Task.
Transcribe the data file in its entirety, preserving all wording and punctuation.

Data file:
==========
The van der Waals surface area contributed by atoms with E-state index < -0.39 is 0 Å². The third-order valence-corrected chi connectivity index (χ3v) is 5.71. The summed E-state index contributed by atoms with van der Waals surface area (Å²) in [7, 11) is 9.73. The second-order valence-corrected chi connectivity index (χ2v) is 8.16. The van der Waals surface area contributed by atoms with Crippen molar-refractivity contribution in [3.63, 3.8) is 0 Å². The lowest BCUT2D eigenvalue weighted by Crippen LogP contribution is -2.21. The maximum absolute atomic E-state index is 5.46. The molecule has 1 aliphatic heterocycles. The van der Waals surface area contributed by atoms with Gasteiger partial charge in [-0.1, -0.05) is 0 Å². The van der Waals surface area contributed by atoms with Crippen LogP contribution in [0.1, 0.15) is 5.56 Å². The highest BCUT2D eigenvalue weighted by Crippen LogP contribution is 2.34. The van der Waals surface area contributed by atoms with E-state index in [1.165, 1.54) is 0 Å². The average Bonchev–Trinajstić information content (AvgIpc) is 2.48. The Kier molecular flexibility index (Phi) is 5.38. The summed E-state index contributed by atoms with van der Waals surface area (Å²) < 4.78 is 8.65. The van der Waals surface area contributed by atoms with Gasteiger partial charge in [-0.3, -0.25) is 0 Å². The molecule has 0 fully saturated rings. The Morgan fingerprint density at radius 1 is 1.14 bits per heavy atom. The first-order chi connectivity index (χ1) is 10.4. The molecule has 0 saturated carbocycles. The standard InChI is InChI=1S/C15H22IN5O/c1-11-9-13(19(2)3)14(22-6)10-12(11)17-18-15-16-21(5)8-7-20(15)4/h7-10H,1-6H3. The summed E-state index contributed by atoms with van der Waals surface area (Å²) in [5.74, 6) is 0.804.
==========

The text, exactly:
The van der Waals surface area contributed by atoms with E-state index < -0.39 is 0 Å². The third-order valence-corrected chi connectivity index (χ3v) is 5.71. The summed E-state index contributed by atoms with van der Waals surface area (Å²) in [7, 11) is 9.73. The second-order valence-corrected chi connectivity index (χ2v) is 8.16. The van der Waals surface area contributed by atoms with Crippen molar-refractivity contribution in [3.63, 3.8) is 0 Å². The lowest BCUT2D eigenvalue weighted by Crippen LogP contribution is -2.21. The maximum absolute atomic E-state index is 5.46. The molecule has 1 aliphatic heterocycles. The van der Waals surface area contributed by atoms with Gasteiger partial charge in [-0.1, -0.05) is 0 Å². The van der Waals surface area contributed by atoms with Crippen LogP contribution in [0.1, 0.15) is 5.56 Å². The highest BCUT2D eigenvalue weighted by Crippen LogP contribution is 2.34. The van der Waals surface area contributed by atoms with E-state index in [1.165, 1.54) is 0 Å². The average Bonchev–Trinajstić information content (AvgIpc) is 2.48. The Kier molecular flexibility index (Phi) is 5.38. The summed E-state index contributed by atoms with van der Waals surface area (Å²) < 4.78 is 8.65. The van der Waals surface area contributed by atoms with Gasteiger partial charge in [-0.3, -0.25) is 0 Å². The molecule has 0 fully saturated rings. The Morgan fingerprint density at radius 1 is 1.14 bits per heavy atom. The first-order chi connectivity index (χ1) is 10.4. The molecule has 0 saturated carbocycles. The standard InChI is InChI=1S/C15H22IN5O/c1-11-9-13(19(2)3)14(22-6)10-12(11)17-18-15-16-21(5)8-7-20(15)4/h7-10H,1-6H3. The summed E-state index contributed by atoms with van der Waals surface area (Å²) in [5.74, 6) is 0.804.